Biophysical journal

Tb3+ and Ca2+ binding to phosphatidylcholine. A study comparing data from optical, NMR, and infrared spectroscopies.

PMID 2790138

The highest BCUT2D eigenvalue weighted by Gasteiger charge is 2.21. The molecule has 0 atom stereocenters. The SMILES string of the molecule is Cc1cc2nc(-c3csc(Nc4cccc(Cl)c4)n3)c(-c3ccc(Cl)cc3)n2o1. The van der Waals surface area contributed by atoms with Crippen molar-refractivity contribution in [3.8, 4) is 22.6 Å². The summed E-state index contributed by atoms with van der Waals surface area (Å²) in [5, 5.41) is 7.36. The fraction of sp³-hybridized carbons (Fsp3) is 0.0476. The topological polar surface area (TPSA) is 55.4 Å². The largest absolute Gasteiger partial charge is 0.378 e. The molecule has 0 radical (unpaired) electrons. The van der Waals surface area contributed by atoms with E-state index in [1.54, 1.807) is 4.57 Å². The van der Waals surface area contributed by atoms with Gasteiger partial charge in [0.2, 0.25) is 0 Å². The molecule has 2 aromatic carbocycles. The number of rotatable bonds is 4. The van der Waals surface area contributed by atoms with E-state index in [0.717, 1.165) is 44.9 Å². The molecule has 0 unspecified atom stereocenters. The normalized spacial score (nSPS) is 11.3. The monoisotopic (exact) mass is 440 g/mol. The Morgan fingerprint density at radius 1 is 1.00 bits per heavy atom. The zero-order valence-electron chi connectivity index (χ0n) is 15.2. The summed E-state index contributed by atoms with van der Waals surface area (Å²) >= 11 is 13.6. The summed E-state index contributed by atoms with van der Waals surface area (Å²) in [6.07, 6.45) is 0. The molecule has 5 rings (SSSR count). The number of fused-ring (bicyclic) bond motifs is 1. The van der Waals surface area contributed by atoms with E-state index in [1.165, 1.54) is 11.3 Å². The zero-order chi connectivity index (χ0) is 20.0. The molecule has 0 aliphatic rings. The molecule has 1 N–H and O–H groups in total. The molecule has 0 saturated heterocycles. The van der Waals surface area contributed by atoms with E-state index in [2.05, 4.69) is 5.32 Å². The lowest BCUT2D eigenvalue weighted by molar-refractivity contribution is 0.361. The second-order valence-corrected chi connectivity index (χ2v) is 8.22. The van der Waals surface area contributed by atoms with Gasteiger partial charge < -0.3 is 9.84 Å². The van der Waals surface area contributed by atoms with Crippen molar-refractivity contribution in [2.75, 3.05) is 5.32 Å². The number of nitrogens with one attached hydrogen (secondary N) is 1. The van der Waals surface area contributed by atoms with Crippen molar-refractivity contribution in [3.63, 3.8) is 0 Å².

The paramagnetic and luminescent lanthanides are unique probes of cation-phospholipid interactions. Their spectroscopic properties provide the means to characterize and monitor complexes formed with lipids in ways not possible with biochemically more interesting cations, such as Ca2+. In this work, Tb3+-phosphatidylcholine complexes are described using the luminescence properties of Tb3+, the effect of its paramagnetism on the 31P NMR and 13C NMR spectra of the lipid, and changes in the infrared spectrum of the lipid induced by the cation. There are two Tb3+-phosphatidylcholine complexes with very different coordination environments, as evidenced by changes in the optical excitation spectrum of the lanthanide. The NMR experiments indicate that the two complexes differ in the number of phosphate groups directly coordinating Tb3+. Tb3+ binding induces changes in the phosphodiester infrared bands that are most consistent with bidentate chelation of Tb3+ by each phosphate, whereas Ca2+-induced changes are more consistent with monodentate coordination. The significance of this discrepancy is discussed.